This.

PanicX PanicX, TechSpot Ambassador, said:

Except they were not talking about Libya or Yemen, they were talking about the people who are singled out to get their internet access taken away because of their actions, which were illegal in the country that they live in. Why don't you read the article again?

::facepalm::

From the article:

"The Special Rapporteur considers cutting off users from Internet access, regardless of the justification provided, including on the grounds of violating intellectual property rights law, to be disproportionate and thus a violation of article 19, paragraph 3, of the International Covenant on Civil and Political Rights."

"In addition to calling on governments to maintain Internet access "during times of political unrest," the report goes on to urge States to change copyright laws, not in favor of the music and movie industries as has been the recent trend, but in keeping with citizens' rights."

TJGeezer said:

gwailo247 said:

TJGeezer said:

Right. And why do you think the first thing a tyranny in trouble, like Libya, does after urging the police and army to shoot at their own populace is to cut off the Internet? It's because that's how people communicate and find out what's going on. Don't trivialize this an over-response to a single abuser's case, or as dissing the third world's problems. That's not only blindered thinking, it's kinda silly.

Except they were not talking about Libya or Yemen, they were talking about the people who are singled out to get their internet access taken away because of their actions, which were illegal in the country that they live in. Why don't you read the article again?

And who else, do you suppose, makes up an area's populace but individuals? IIRC the report didn't say IP shouldn't be protected. It said over-reaction violates people's rights. Cutting off communication was thought inappropriate to the severity of sharing digital entertainment. The whole IP "piracy" argument echoes back through the past as dominant industries that didn't want to change tried to bludgeon change away. In this case, however, the bludgeon sets precedence to cut off people's channels of communication in times of crisis. Now even Obama wants an "off" switch. The UN is saying please rethink your reactions. I agree with the UN. Cutting off people's communication in the name of some chauffeured movie or music mogul is simply an abuse of power.

gwailo247, TechSpot Chancellor, said:

TJGeezer said:

And who else, do you suppose, makes up an area's populace but individuals? IIRC the report didn't say IP shouldn't be protected. It said over-reaction violates people's rights. Cutting off communication was thought inappropriate to the severity of sharing digital entertainment. The whole IP "piracy" argument echoes back through the past as dominant industries that didn't want to change tried to bludgeon change away. In this case, however, the bludgeon sets precedence to cut off people's channels of communication in times of crisis. Now even Obama wants an "off" switch. The UN is saying please rethink your reactions. I agree with the UN. Cutting off people's communication in the name of some chauffeured movie or music mogul is simply an abuse of power.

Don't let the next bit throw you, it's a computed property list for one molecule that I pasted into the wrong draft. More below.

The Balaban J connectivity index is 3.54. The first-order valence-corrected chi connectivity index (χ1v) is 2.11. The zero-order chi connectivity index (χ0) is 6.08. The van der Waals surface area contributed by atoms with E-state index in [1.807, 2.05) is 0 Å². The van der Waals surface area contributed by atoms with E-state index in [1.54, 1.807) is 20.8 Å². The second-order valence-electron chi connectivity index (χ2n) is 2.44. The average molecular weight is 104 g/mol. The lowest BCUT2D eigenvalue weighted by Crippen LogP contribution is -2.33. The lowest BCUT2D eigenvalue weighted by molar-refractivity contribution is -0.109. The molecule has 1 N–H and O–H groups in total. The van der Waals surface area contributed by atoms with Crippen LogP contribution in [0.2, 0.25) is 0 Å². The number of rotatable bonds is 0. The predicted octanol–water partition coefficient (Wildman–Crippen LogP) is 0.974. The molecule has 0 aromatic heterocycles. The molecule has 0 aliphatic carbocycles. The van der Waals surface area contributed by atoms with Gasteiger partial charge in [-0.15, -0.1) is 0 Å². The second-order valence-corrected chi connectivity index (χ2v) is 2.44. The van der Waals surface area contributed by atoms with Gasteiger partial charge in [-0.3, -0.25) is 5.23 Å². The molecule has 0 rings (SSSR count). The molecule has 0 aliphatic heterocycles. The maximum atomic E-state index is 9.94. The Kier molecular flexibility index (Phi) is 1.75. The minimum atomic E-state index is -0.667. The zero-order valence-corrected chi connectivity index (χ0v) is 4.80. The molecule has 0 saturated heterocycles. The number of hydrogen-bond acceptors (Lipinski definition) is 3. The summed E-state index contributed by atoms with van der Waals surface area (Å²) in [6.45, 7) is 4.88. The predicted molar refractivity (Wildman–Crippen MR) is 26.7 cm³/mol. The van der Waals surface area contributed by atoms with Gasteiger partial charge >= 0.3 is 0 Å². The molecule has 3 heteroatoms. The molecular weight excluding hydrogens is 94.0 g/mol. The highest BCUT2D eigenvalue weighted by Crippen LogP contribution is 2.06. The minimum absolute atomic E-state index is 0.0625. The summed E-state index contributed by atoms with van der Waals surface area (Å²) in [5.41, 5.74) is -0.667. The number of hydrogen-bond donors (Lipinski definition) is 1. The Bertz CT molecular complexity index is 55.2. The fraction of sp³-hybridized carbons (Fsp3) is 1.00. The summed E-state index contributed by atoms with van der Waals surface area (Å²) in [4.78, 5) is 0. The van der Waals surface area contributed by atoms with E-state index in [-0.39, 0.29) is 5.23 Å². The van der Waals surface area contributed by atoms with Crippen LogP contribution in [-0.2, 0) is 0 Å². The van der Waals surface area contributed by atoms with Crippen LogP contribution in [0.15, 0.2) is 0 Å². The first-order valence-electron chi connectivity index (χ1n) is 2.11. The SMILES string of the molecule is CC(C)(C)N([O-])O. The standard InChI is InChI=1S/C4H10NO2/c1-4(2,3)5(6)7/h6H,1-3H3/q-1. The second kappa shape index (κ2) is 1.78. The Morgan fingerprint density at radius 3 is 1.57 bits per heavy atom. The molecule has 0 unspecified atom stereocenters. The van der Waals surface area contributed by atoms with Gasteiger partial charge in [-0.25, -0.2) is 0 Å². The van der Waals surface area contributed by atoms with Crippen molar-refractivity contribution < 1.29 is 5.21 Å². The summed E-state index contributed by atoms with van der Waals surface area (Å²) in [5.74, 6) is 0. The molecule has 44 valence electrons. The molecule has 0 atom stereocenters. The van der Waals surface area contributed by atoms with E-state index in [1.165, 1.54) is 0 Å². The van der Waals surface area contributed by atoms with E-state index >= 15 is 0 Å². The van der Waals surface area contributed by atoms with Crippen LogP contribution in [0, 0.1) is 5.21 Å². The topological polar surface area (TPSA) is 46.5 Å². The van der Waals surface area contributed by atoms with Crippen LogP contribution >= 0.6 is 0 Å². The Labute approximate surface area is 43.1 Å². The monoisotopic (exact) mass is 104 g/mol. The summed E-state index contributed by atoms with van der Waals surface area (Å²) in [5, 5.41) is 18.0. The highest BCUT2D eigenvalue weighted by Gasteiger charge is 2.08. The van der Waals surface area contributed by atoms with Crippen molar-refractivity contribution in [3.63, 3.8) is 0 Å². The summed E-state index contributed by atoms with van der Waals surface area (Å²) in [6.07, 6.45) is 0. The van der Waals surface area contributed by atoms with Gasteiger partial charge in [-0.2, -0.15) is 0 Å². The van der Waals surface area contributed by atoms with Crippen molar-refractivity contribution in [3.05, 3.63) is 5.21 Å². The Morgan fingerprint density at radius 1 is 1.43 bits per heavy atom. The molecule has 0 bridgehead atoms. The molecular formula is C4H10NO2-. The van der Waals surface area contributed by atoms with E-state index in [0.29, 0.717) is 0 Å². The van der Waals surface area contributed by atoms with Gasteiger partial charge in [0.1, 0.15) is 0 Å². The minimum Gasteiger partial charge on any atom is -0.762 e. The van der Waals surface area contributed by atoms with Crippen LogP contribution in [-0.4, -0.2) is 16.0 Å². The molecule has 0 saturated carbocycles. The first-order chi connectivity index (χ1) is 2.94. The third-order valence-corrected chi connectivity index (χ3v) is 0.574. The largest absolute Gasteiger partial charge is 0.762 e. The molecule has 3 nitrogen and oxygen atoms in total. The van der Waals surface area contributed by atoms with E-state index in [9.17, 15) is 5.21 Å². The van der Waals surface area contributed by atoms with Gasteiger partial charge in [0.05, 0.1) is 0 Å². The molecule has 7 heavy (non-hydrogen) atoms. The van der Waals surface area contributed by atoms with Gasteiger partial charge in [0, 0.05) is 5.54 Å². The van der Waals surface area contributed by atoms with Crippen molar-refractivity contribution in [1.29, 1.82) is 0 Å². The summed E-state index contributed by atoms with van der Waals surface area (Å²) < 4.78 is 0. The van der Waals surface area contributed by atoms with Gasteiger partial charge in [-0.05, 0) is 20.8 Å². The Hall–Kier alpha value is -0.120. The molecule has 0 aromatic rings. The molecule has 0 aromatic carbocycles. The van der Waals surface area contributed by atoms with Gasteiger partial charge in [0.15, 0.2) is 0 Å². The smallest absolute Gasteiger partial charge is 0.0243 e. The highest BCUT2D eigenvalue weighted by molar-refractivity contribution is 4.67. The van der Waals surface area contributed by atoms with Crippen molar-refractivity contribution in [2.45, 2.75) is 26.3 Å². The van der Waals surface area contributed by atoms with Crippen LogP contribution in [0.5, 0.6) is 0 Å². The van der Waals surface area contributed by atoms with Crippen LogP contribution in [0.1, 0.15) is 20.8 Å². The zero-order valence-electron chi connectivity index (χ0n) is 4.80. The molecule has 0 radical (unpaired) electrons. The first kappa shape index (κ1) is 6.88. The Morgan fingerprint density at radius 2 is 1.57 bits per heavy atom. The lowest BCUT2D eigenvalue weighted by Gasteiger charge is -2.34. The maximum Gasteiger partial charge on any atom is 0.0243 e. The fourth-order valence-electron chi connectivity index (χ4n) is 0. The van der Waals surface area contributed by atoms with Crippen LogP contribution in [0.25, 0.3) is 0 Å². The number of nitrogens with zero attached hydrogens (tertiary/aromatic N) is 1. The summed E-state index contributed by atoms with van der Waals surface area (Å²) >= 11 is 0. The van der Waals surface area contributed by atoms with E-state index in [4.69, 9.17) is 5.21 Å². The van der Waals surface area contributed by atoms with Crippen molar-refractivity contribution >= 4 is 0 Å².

And I am not arguing against the fact that people should have access to the Internet. I am saying that people who receive the consequences of their illegal actions are not being deprived of their human rights the same way that people in the Middle East or Asia are.

Look free speech is a prerequisite to free internet access. Most of the countries mentioned in this discussion have no free speech, so cutting off internet access is just an extension of that policy of restricted free speech, not an independent phenomenon. Find me a single country where lack of internet access is the worst human rights violation experienced by the populace.

I just saw no point for the UN to look out for, and specifically mention, the rights of pirates when they are suffering the consequences of their actions. Their plight has no place in a discussion of human rights, and frankly is an insult to people around the world who are suffering through no fault of their own. I feel its just as insulting to equate them with people in the Middle East that are protesting against their governments.

There are two separate issues here, both of which are lumped together in this report. Yes, in the big picture internet access could be considered a basic human right, if you're making such a list, although it does not rank as high in importance as you think, as a third of the world's population feels that clean water is more important as this internet thing they've never used. I feel that the UN should work on those problems, before becoming the champion of the rights of the internet users. Its like dealing with shoplifting while a serial killer is on the loose.